Many slackliners consider high liner to be the peak of the game. This sport is normally celebrated in locations that have been used or are still used for Tyrolean traverse. It is identical dangerous sport and needs a lot of attention and wellbeing. There are many safely gears complicated in the dangerous sport and should be done with severe defenses.
In August 2014, a group of high enthusiasts from across North America came together in British Colombia for the second yearly Squamish highline festival. First of was of the chief. One of the largest granite monoliths in the world. The group set up highline across a one hundred foot chasm between two peaks with inch wide webbing bolted to the rock at both sides. They then took in in turns to walk the line above a 660ft drop, and even performed in tandem. Amongst the group was extreme sports enthusiast Spencer Seabrooke. “it feels good to like be a little bit scared, a little bit unsure. But then like tell yourself you can do it and then like do it,” Spencer provided.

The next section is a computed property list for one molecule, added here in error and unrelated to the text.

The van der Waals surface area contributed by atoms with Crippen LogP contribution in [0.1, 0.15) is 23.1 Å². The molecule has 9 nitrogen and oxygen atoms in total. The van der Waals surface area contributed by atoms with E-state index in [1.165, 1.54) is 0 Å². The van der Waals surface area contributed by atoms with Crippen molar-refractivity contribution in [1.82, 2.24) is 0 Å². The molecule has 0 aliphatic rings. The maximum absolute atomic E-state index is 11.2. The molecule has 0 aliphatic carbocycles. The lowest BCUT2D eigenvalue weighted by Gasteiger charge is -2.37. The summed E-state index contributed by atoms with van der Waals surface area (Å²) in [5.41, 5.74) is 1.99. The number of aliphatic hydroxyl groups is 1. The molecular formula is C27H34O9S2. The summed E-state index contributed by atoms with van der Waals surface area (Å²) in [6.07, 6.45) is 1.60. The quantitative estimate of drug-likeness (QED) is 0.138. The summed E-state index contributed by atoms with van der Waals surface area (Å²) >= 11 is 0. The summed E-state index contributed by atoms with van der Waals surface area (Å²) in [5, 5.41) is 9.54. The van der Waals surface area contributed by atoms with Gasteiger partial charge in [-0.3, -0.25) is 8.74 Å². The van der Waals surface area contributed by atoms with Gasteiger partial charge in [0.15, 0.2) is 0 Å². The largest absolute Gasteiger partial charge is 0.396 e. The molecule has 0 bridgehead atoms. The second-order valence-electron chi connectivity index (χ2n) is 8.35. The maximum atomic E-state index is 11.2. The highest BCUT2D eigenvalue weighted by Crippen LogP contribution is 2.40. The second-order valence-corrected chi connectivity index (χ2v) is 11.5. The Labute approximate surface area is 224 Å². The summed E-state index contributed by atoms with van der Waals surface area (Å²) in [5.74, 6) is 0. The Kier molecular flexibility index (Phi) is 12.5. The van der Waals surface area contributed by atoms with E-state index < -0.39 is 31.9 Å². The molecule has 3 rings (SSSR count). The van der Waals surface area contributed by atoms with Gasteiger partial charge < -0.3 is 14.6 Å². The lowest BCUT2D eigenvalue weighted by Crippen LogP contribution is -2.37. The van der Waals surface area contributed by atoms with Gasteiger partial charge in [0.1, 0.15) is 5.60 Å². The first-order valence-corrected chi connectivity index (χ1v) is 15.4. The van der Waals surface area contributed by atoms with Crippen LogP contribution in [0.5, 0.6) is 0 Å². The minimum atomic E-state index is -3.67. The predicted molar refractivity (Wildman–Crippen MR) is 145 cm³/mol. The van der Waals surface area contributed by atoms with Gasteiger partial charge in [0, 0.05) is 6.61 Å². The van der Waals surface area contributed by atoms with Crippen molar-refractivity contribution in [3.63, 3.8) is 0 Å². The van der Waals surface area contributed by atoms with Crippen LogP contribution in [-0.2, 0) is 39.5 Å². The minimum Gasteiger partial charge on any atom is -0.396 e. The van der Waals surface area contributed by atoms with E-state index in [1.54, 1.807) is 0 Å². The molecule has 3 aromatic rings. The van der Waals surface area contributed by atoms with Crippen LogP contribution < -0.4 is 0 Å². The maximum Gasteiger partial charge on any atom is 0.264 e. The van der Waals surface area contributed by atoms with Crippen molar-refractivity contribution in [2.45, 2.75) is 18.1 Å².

The second site was Shannon Falls. Here Spencer took on the ultimate test of faith. A highliine walk above the plummeting water, without a safety harness. But this adventurer there’s no substitute for living the highline life.
This unbelievable shots displays madcap Spencer Seabrooke balance alongside a thin slackline put off over the beautiful Shannon Falls in British Columbia, Canada. The 26-year-old was taking part in a highline festival which involved athletes from all over the world practicing the vertigo-inducing discipline. The footage also shows fear enthusiasts walking across a giant gully which is part of the famous Stawamus Chief Mountain and includes a precarious 656ft drop.